I've recently been introduced to the concept of "sprouted bread". Did you know about this? It's supposed to be good for you. I'm into that. I'm also into it being stored in the freezer. Since I travel so much, I desperately need the freezer to store food so things won't spoil quickly. I know, I know. I understand that this is not a new concept and you can pretty much freeze any type of bread you like. Don't rain on my parade.
Since this sprouted bread and I have been hanging out more often, I've become completely re-interested in grilled cheese. Grilled cheese with onions have been calling my name. Since I will eventually make French Onion Soup, but it's now summer and a hot soup may be out of the question, I will have to satisfy myself with a version of this grilled cheese. But wait! I need to caramelize some onions first. Let's make that happen so my grilled cheese dreams can become a reality.
Balsamic Caramelized Onions
slightly adapted from Closet Cooking's Onion Marmalade
yields ~1 - 1 1/2 cups onions
- 2 tablespoons olive oil
- 8 cups onion, sliced (I used 4 medium onions)
- 1/2 cup water
- 4 tablespoons balsamic vinegar
- 2 tablespoons brown sugar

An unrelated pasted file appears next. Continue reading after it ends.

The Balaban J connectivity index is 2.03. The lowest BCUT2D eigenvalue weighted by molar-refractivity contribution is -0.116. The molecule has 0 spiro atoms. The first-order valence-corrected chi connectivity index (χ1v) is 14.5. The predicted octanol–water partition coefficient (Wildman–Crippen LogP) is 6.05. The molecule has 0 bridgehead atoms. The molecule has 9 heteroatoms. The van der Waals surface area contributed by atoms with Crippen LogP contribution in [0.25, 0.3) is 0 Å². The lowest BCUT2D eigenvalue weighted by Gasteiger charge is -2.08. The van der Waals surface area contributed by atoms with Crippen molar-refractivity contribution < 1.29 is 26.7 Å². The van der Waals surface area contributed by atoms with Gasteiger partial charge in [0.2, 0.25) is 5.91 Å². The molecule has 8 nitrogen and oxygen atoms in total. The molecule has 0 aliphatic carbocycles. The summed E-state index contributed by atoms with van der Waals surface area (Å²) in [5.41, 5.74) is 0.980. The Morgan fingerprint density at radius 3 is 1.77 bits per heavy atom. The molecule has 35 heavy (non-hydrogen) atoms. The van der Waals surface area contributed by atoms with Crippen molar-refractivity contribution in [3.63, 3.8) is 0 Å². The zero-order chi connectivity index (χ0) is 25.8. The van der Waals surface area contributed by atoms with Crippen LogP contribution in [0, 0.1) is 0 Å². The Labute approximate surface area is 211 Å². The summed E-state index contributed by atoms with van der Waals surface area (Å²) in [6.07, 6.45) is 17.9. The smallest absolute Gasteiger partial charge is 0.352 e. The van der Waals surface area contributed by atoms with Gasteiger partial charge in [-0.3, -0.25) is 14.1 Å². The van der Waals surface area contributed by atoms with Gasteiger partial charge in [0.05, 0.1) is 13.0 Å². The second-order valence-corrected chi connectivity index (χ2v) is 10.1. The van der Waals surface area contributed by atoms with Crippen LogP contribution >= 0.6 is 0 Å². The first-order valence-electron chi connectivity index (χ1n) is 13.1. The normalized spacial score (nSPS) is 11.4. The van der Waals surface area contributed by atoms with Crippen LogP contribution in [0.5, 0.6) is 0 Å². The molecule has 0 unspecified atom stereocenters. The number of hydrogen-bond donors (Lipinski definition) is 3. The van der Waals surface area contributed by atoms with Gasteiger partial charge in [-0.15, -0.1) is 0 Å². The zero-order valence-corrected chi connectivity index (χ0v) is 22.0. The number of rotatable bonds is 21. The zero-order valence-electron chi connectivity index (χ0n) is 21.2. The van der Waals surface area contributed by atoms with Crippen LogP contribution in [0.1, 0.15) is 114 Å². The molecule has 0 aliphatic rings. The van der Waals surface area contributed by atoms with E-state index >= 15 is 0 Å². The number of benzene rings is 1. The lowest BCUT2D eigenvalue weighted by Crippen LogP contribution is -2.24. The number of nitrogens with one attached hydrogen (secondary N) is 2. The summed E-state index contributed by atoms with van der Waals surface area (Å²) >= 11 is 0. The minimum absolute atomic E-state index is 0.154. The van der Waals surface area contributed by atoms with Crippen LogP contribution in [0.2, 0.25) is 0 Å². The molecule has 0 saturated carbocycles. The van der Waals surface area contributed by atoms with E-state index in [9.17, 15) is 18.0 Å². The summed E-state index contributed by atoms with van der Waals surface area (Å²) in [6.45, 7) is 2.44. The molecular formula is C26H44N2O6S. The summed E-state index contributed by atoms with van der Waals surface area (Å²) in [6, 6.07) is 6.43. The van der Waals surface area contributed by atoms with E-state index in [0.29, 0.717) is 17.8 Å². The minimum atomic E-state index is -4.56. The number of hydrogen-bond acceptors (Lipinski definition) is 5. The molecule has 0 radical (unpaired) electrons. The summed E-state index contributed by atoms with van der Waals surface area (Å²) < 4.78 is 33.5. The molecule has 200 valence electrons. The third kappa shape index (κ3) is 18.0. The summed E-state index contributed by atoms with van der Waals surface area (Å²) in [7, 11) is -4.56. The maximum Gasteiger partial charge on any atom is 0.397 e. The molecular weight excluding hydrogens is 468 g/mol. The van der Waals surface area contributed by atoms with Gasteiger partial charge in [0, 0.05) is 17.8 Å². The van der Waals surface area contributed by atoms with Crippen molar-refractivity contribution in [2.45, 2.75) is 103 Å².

- 2 tablespoons rosemary, chopped
- salt and pepper to taste
1) Drizzle the oil into a saucepan.
2) Toss in the onions and saute until the onions are tender, 10-15 minutes.
3) Reduce the heat to just below medium. Pour in the water, cover and cook until the onions turn a deep golden brown, about 50 minutes. Stir for 10 minutes for the first 30 minutes, then stir every 5 minutes for the remaining time. Add more water if it is needed before the 50 minutes are up. On the other hand, cook the onions for more than 50 minutes* if there is still a lot of liquid in the pan after the 50 minutes are over. If a lot of liquid remains in the pan, keep the onions uncovered as they continue to cook.
4) Once the onions are browned to your satisfaction, add the balsamic vinegar, brown sugar, rosemary, salt and pepper.
5) Deglaze the pan and cook until most of the moisture is gone.
I didn't have the thyme on hand that the original recipe called for. So let my creativity step in and make use of the straggling rosemary stalks hanging out in my kitchen. I would like to try this again with the thyme and see how different the flavor is from my rosemary version.
These onions are soft, salty, sweet and savory all at once. You can taste the rosemary but the flavor is subtle, which really allows the onions to shine through. You can add these onions to salads, bruschetta, pizzas, baked potatoes, tarts, or grilled cheeses (as I will soon show you in a future blog post!). The possibilities are endless.